I walked out of the post office looking through my mail. I reached to open what I thought was my car door and realized I was at the (very similar) SUV parked in the spot next to mine. I immediately apologized when I saw I had startled the car owner who was sitting in his car looking at his phone.

And then it happened.

Through the closed car window came a barrage of swear words, name calling and hand gestures.

A woman walking by who witnessed the whole thing said “Wow. You just made a mistake”.

That is right! His reaction was way out of line. What an asshole!

Then, a few days later, I received an email from someone who basically told me what they were going to do and then what I was going to do.

My first reaction was “Hell no! You do not get to tell me what to do!”

Things May Not Be As They Appear

Then I had a thought.

Maybe what was written in her email and what I read, though the same exact sentence, were actually two totally different things.

Maybe she was not trying to tell me what to do. Maybe she was letting me know what was going on from her end and how things were likely going to unfold. Perhaps she wanted to make sure that I knew how this might impact me even though her email did not fully express it quite that way.

And maybe the guy in the car on his phone just received word that he was going to have to let 50% of his team go. When I grabbed his door handle he unleashed all the pressure he was feeling, and I was the recipient.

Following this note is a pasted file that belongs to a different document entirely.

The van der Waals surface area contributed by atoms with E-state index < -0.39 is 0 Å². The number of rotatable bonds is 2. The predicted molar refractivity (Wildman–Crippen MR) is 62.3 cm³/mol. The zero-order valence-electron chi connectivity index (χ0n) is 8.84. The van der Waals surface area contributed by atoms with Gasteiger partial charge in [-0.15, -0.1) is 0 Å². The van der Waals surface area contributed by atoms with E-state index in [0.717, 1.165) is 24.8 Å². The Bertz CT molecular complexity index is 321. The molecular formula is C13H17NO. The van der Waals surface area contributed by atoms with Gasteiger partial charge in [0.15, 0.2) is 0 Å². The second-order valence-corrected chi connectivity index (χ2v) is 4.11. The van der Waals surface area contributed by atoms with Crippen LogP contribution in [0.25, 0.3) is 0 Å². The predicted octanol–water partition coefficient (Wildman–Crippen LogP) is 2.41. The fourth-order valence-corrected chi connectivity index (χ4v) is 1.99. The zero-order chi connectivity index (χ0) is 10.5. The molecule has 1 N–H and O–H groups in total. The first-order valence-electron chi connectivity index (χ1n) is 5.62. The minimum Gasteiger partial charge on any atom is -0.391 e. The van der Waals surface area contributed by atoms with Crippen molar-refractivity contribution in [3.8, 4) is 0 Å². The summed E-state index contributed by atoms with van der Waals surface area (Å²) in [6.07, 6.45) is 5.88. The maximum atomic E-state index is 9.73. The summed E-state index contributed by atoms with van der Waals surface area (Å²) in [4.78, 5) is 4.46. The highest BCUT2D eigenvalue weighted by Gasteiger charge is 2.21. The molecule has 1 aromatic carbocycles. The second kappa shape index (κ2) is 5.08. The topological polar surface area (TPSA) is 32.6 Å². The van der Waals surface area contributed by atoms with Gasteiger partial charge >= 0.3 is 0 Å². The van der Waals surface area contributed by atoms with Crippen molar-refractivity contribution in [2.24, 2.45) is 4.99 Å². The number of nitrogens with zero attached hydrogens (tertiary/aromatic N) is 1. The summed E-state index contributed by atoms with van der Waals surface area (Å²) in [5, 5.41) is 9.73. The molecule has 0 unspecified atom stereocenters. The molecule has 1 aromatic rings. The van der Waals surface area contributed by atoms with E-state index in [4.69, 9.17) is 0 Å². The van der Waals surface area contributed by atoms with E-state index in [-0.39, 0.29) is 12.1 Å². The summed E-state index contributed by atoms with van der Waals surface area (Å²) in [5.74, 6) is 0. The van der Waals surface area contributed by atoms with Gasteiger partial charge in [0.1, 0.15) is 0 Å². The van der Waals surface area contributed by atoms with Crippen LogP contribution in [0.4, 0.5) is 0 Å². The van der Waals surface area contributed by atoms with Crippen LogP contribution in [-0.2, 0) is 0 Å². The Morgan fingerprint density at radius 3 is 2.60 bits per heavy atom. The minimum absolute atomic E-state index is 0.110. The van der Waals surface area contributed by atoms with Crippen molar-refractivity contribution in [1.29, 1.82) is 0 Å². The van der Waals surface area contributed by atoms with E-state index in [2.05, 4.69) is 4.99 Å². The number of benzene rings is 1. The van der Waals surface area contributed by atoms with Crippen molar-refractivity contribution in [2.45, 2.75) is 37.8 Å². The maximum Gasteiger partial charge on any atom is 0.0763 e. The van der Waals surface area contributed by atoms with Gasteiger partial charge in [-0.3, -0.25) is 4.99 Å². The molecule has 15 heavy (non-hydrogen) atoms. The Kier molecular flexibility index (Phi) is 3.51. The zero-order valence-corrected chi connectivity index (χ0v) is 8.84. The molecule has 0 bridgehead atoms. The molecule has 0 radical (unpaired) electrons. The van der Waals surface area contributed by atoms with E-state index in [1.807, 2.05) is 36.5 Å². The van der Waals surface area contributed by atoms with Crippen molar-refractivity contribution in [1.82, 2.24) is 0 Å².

I’m not saying that going ballistic or not thinking through how an email is going to be received is OK.

The point is that we cannot know what else might be going on with the people we interact with on a daily basis especially now. Practicing high levels of empathy, putting ourselves in their shoes, is how we can take responsibility and not elevate our own stress levels.

Or, as my husband said, “Maybe you need to pay attention to where you are going”. There’s that.

Another Covid-19 Symptom?

Understandably, nerves can be amped up right now with the reality of working from home, added financial stress, having to make hard decisions, figuring out how to do things you may not have done before like Zoom or the getting a loan through the PPP.

High stress is like another symptom to this virus. And the chance of being misunderstood is higher in times of high stress.

So, this week I simply want to say assume goodwill.

  • Maybe the smoke alarm started going off as they were crafting the email. They went ahead and sent the email not thinking about how it could have come off a bit short so they could put out a grease fire.
  • Maybe their kid was yanking on their pants leg for one too many times that day and they failed to notice they misspelled your name in the email they just sent to the executive team. Is that the end of the world?
  • And, that invisible workload? Not so invisible any more. The laundry piles up, the meal planning makes heads explode and the demands from all sides is about to split people in quarters.

When you read something that ruffles your feathers, take a breath and ask yourself what they really meant to say here?  Get clarification if needed or ignore it and do whatever needs to be done next.

When someone overreacts remember that not all of that is about you. Send a silent prayer of peace, let them vent and move on.

No one is misunderstood when offered a little grace and goodwill.




Communications-What could possibly go wrong??